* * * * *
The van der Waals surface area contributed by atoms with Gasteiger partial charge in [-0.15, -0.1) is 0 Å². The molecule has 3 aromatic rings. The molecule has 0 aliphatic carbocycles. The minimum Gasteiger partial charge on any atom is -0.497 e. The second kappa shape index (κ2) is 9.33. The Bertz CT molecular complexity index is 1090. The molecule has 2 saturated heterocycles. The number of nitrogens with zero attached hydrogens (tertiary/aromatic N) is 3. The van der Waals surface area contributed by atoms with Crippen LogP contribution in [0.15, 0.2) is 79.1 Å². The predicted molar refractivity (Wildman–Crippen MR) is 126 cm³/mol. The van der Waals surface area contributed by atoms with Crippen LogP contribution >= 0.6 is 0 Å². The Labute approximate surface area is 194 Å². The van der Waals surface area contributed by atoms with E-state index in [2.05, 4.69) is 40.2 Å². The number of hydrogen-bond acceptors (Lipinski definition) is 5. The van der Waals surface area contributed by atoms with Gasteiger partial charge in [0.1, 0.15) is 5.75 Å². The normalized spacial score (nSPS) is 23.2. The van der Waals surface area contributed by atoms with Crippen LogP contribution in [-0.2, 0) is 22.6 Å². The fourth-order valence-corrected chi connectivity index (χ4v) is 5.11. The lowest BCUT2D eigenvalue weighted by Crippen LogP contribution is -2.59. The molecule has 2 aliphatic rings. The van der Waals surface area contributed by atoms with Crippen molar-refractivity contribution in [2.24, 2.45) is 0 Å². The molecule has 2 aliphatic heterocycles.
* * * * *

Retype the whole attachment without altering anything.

The van der Waals surface area contributed by atoms with Gasteiger partial charge in [-0.15, -0.1) is 0 Å². The molecule has 3 aromatic rings. The molecule has 0 aliphatic carbocycles. The minimum Gasteiger partial charge on any atom is -0.497 e. The second kappa shape index (κ2) is 9.33. The Bertz CT molecular complexity index is 1090. The molecule has 2 saturated heterocycles. The number of nitrogens with zero attached hydrogens (tertiary/aromatic N) is 3. The van der Waals surface area contributed by atoms with Crippen LogP contribution in [0.15, 0.2) is 79.1 Å². The predicted molar refractivity (Wildman–Crippen MR) is 126 cm³/mol. The van der Waals surface area contributed by atoms with Crippen LogP contribution >= 0.6 is 0 Å². The Labute approximate surface area is 194 Å². The van der Waals surface area contributed by atoms with E-state index in [2.05, 4.69) is 40.2 Å². The number of hydrogen-bond acceptors (Lipinski definition) is 5. The van der Waals surface area contributed by atoms with Gasteiger partial charge in [0.1, 0.15) is 5.75 Å². The normalized spacial score (nSPS) is 23.2. The van der Waals surface area contributed by atoms with Crippen LogP contribution in [-0.2, 0) is 22.6 Å². The fourth-order valence-corrected chi connectivity index (χ4v) is 5.11. The lowest BCUT2D eigenvalue weighted by Crippen LogP contribution is -2.59. The molecule has 2 aliphatic rings. The van der Waals surface area contributed by atoms with Crippen molar-refractivity contribution in [2.24, 2.45) is 0 Å². The molecule has 2 aliphatic heterocycles.